A deadly new global pandemic of human influenza is inevitable and suffering will be “incalculable” unless the world is ready, the chief of the UN health agency said today.
The World Bank put the possible economic cost at a minimum of €664bn.
“We have been experiencing a relentless spread of avian flu” among migratory birds and domestic poultry, Lee Jong-wook, director-general of the World Health Organisation, told a meeting of 600 health experts and planners, the first attempt to devise a global strategy in case the bird flu virus changes to transmit easily between humans.
Lee stressed that a human flu pandemic has yet to begin anywhere in the world.
“However, the signs are clear that is coming,” he said, noting that a changed avian flu virus caused the deadly “Spanish” flu pandemic that killed tens of millions of people in 1918-1919.
Already the virulent H5N1 strain of avian flu, which appeared in Hong Kong in 1997, is killing birds in 15 countries of Europe and Asia, he said.
“It is only a matter of time before an avian flu virus – most likely H5N1 - acquires the ability to be transmitted from human to human, sparking the outbreak of human pandemic influenza,” Lee said.
He said the world had to be prepared.
“This is the time for every country to prepare their national action pan - and act on it,” Lee said. “If we are unprepared, the next pandemic will cause incalculable human misery – both directly from the loss of human life and indirectly through its widespread impact on security. No society will be exempt. No economy would be left unscathed.”
Estimates of the number of people who would die in a new pandemic have varied widely between two million and 360 million, but WHO says a reasonable maximum would be 7.4 million.
A senior World Bank economist said a pandemic could cause world gross domestic product to drop by 2% or more. That would amount to about €664bn over the course of a year, said Milan Brahmbhatt.
About 60% of countries have a pandemic preparedness plan, but in most cases it is only a piece of paper, and those plans “need to move to exercise and rehearsal,” said Mike Ryan, WHO’s outbreak response director.
Although bird flu has recurred over the years, scientists have been watching H5N1 since its impact on humans started to be noticed. In early 2004 officials announced that three people – an adult and two children – had died from the disease in Vietnam.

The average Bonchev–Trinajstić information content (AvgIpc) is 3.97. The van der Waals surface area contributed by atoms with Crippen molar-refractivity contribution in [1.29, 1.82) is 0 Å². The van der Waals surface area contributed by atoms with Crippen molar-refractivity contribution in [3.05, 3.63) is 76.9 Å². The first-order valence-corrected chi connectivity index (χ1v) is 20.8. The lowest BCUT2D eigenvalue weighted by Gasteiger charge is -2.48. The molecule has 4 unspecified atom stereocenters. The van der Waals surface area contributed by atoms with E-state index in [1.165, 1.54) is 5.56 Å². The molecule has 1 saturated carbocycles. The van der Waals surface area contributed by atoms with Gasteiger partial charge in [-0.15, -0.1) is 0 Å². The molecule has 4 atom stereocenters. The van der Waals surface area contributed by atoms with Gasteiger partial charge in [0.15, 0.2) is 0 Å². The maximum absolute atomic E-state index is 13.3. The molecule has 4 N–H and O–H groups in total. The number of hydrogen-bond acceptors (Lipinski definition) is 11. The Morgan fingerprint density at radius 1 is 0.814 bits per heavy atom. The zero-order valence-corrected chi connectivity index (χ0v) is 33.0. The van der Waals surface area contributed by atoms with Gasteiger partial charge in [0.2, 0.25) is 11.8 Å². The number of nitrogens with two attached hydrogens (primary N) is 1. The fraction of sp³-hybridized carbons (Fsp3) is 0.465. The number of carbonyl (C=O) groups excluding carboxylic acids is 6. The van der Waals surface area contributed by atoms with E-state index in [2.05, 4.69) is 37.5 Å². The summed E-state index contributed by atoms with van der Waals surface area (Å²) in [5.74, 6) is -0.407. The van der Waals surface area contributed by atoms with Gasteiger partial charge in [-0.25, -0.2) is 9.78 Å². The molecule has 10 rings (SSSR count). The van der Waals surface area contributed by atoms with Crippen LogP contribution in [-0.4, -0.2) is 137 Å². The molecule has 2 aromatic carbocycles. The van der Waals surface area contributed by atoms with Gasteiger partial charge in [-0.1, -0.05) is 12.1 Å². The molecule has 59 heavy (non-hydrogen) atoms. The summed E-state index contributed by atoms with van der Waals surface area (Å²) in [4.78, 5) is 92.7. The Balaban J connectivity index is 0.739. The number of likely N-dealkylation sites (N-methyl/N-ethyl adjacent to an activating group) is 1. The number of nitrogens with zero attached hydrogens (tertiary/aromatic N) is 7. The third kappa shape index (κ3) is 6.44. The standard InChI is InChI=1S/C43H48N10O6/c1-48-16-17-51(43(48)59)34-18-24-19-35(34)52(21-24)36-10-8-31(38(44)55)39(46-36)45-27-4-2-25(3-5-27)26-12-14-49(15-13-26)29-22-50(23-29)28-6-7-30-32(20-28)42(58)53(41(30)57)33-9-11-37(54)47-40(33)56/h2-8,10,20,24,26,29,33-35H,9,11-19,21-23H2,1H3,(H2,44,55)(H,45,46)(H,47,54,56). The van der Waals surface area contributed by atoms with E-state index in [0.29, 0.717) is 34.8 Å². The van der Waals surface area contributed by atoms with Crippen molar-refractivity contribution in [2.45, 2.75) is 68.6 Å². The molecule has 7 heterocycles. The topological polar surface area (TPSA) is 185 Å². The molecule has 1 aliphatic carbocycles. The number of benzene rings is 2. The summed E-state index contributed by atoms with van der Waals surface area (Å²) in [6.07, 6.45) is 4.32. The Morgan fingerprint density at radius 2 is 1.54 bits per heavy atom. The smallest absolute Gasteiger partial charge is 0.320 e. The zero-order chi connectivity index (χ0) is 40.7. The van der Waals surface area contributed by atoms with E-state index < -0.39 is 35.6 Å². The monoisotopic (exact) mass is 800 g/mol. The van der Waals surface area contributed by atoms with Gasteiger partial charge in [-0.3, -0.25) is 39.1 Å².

Since then, more than 120 people, most of whom were in close contact with poultry, have come down with the disease in Vietnam, Cambodia, Thailand and Indonesia, WHO says. More than half of the people infected have died.
More than 150 million chickens and other poultry have died or been culled, but that has not halted the spread of the disease to birds in central Asia, Russia and eastern Europe.
Samuel Jutzi of the United Nations Food and Agriculture Organisation said the cost to the economies of the affected countries from the poultry losses is estimated above €8.85bn.
Killing more chickens and other farm birds would come at a time when demand for animal protein has been growing “at an exponential rate,” Jutzi said.
“Global poultry bird population stands at 18 billion today, up from 14 billion 10 years ago.”
Representatives from China, Vietnam and Indonesia, among countries so far hardest hit by bird flu, pointed to increasing costs for containing the disease, including rising expenses from compensating farmers for culled animals, surveying the spread of the disease and paying for large-scale bird vaccination campaigns.
They also said small-scale farming makes it hard to contain the disease and imposes severe hardship on families whose flocks are culled.
Around the world, governments have been making plans in case the virus mutates into one that easily transmits among people. Developing a vaccine is hampered because it is unknown exactly what form the deadly virus would take, so many governments are stocking up on antiviral drugs that work against regular flu and are believed to be the best immediate weapon to confront a pandemic until a vaccine can be produced.
Preparations are also being made to protect domestic poultry flocks by requiring that they be kept under cover or vaccinated.